August 2nd was the 5th anniversary of our son, John Leif’s, death by overdose from heroin. As we look back over the years, there is so much information available now than there was for the families of young people addicted to opioids in the early years of this century. So much we wish we had done differently with this son of our hearts – if we had only known.
In the early years of his addiction and recovery programs, we learned how co-dependency and enabling went part and parcel with alcoholism and addiction in family systems. We read all we could about it and worked hard to change from enabling and need-based love to detaching and loving with “tough love.” Sadly, as we now understand, tough love does not work for opioid addiction, because as Dr. Nora Volkow, director of the National Institute on Drug Abuse, says: “The concept of letting children hit bottom with opioids is not the best strategy, because in hitting bottom they may die.”
The concept of empathy rather than tough love when dealing with opioid addiction has gained wide acceptance in the recovery community as the years, decades have passed and more than a million people have died from overdoses – and more die with each passing day. In 2018, NPR Health News published an article about this and as I read, my heart sank and I breathed a long sigh…If only we had known….
The article discusses a program “that, instead of tough love, stresses empathy: CRAFT or Community Reinforcement and Family Training… with more compassion and saying to the user, ‘Wow, this is really difficult for you’; more open questions to him/her instead of dictating what they should and should not behave like. Many drug users say, in hindsight, they’ve appreciated being forced into treatment. But studies show that a compassionate approach and voluntary treatment are the more effective ways to engage drug users in recovery and keep them alive. That’s a critical consideration for families in this era of fentanyl, a powerful opioid that can shut down breathing in seconds.”
Some critics suggest the CRAFT model is too soft, that it enables drug use. “That’s a misconception,” says Fred Muench, president of the Partnership for Drug-Free Kids. “CRAFT is authoritative parenting, creating a sense of responsibility in the child, and at the same time saying, ‘I am here for you; I love you; I’m going to help you; but I can’t help you avoid negative consequences if you’re not looking to do that on your own.’ ”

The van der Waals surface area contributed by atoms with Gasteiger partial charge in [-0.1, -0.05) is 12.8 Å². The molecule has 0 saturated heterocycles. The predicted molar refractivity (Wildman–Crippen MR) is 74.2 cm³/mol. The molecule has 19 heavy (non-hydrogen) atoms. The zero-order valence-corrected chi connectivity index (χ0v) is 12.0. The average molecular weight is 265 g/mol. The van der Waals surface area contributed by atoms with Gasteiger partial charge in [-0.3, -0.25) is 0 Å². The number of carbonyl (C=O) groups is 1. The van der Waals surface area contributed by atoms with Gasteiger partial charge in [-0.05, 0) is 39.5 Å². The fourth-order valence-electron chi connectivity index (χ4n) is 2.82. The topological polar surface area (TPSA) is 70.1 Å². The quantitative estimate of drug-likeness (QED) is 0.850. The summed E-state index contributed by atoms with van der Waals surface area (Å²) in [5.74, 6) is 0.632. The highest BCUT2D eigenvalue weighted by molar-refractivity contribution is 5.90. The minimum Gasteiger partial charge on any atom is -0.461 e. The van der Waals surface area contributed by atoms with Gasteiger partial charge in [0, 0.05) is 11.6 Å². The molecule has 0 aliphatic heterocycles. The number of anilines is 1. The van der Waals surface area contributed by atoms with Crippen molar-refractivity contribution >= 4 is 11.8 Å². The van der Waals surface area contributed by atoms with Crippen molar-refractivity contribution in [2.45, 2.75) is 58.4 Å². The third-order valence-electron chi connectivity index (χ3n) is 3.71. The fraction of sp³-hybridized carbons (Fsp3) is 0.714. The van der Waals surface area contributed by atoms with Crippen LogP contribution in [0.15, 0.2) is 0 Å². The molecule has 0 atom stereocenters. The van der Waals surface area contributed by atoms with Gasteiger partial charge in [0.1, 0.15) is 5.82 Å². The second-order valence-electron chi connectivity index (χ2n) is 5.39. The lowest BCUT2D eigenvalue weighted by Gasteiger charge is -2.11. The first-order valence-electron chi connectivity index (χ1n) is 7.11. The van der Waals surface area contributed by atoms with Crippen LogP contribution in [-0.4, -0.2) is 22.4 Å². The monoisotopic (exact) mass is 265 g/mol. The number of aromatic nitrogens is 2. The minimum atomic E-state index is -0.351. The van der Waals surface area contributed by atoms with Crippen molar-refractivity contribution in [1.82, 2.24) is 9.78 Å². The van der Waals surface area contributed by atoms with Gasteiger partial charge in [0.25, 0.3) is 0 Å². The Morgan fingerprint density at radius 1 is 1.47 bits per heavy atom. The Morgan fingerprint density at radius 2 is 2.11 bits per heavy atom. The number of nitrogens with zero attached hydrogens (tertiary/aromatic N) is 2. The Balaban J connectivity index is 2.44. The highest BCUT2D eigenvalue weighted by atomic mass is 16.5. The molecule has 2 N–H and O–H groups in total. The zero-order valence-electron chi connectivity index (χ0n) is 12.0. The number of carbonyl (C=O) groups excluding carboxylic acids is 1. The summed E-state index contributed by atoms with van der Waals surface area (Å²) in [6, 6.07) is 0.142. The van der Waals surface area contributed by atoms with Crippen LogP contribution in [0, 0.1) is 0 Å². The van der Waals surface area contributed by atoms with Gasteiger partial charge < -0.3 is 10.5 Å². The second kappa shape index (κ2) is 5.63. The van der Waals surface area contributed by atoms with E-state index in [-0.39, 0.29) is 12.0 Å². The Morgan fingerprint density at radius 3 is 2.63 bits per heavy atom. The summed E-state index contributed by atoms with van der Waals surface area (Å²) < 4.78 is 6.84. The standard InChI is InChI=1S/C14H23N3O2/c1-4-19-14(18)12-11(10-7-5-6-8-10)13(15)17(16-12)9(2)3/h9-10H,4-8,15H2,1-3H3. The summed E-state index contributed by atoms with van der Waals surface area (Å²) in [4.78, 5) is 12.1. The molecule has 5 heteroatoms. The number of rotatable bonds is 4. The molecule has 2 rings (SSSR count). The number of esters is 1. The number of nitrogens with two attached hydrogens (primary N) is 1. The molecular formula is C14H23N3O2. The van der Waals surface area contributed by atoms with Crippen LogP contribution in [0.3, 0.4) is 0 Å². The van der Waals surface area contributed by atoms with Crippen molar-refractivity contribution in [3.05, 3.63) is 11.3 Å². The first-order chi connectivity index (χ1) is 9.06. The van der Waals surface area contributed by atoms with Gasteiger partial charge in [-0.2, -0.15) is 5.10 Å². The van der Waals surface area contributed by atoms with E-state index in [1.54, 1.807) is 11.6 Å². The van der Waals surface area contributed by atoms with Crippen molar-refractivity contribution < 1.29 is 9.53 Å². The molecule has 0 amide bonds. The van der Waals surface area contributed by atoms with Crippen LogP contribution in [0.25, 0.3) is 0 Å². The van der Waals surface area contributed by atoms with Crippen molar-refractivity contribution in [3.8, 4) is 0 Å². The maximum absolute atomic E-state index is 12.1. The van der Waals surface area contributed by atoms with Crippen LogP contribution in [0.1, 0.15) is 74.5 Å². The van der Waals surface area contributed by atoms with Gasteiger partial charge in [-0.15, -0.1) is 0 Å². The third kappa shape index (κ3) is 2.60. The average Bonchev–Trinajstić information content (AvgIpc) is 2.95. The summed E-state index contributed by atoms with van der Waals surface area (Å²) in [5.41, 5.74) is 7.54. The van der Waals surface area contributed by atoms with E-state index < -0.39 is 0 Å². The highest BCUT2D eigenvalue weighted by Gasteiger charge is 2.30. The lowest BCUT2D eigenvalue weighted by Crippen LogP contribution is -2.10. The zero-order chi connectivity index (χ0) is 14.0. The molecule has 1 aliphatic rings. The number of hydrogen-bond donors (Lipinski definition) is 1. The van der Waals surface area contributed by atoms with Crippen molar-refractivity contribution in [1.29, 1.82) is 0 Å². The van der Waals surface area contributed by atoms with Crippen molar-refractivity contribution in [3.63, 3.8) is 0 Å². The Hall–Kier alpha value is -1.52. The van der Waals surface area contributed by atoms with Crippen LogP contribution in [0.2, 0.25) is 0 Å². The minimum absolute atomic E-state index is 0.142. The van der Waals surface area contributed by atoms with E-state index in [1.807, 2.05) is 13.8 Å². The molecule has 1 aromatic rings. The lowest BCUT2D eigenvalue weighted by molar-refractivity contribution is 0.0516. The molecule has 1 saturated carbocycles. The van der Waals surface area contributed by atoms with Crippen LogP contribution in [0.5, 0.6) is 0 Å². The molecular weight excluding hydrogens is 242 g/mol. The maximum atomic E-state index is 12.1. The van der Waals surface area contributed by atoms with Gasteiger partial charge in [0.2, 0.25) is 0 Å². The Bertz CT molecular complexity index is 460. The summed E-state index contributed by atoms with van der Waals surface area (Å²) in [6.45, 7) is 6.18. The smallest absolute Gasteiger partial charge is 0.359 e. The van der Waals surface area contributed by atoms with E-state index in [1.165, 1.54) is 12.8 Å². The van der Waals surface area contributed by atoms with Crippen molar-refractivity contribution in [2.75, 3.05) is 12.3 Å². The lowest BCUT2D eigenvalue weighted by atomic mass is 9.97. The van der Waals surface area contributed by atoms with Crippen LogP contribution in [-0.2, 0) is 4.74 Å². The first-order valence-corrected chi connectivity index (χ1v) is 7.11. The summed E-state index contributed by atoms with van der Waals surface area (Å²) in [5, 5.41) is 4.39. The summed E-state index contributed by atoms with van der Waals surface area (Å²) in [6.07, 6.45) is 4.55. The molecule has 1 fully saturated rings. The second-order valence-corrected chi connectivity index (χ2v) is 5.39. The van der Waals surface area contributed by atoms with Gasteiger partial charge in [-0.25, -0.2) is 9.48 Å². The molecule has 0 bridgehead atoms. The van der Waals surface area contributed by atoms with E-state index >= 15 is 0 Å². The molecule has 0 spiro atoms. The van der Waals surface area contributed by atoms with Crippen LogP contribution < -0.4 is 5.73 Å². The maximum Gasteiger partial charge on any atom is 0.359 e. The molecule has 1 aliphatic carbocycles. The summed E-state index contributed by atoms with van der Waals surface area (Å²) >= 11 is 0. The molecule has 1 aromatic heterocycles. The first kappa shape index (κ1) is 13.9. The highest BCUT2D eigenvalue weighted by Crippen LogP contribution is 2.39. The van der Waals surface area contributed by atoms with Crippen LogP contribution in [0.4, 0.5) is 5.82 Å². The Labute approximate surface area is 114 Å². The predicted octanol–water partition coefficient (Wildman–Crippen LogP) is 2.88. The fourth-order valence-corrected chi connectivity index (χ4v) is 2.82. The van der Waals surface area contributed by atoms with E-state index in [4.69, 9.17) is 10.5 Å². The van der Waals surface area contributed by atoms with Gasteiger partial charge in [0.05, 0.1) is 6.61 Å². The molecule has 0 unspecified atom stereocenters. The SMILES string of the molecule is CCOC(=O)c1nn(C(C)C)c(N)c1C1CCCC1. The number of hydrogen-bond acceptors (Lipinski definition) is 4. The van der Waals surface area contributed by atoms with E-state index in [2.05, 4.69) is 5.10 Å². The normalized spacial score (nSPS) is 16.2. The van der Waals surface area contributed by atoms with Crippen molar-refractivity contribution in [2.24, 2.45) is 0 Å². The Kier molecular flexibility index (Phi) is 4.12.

It ties in with focusing less on what the parents feelings are, and the terror or fear that you’re going through, and more on what your child is feeling and what they’re going through — it turns the tables a bit. It is true compassion and it turns out to be therapeutic for the family too. More compassion in the home fits the shift away from criminalizing addiction — toward accepting and treating it as a chronic medical condition and not a moral failure.
During the last year of our son’s life, our biggest regret is that we didn’t give him the invitation to actually tell us how fearful he was of relapsing and overdosing. He gave hints, but we were too fatigued from years of ups and downs to really hear what he felt or to read between the lines. We didn’t realize how sorry he felt for all we had been through, how he didn’t want to insist on being on Suboxone because we would have to pay for it. Our desire is that as we share our story in its entirety, other families will be better equipped to deal with this new era where their children are exposed to highly addictive substances that can change the course of their lives forever and parents won’t have to say “I wish I had known…”
NPR Health News 2018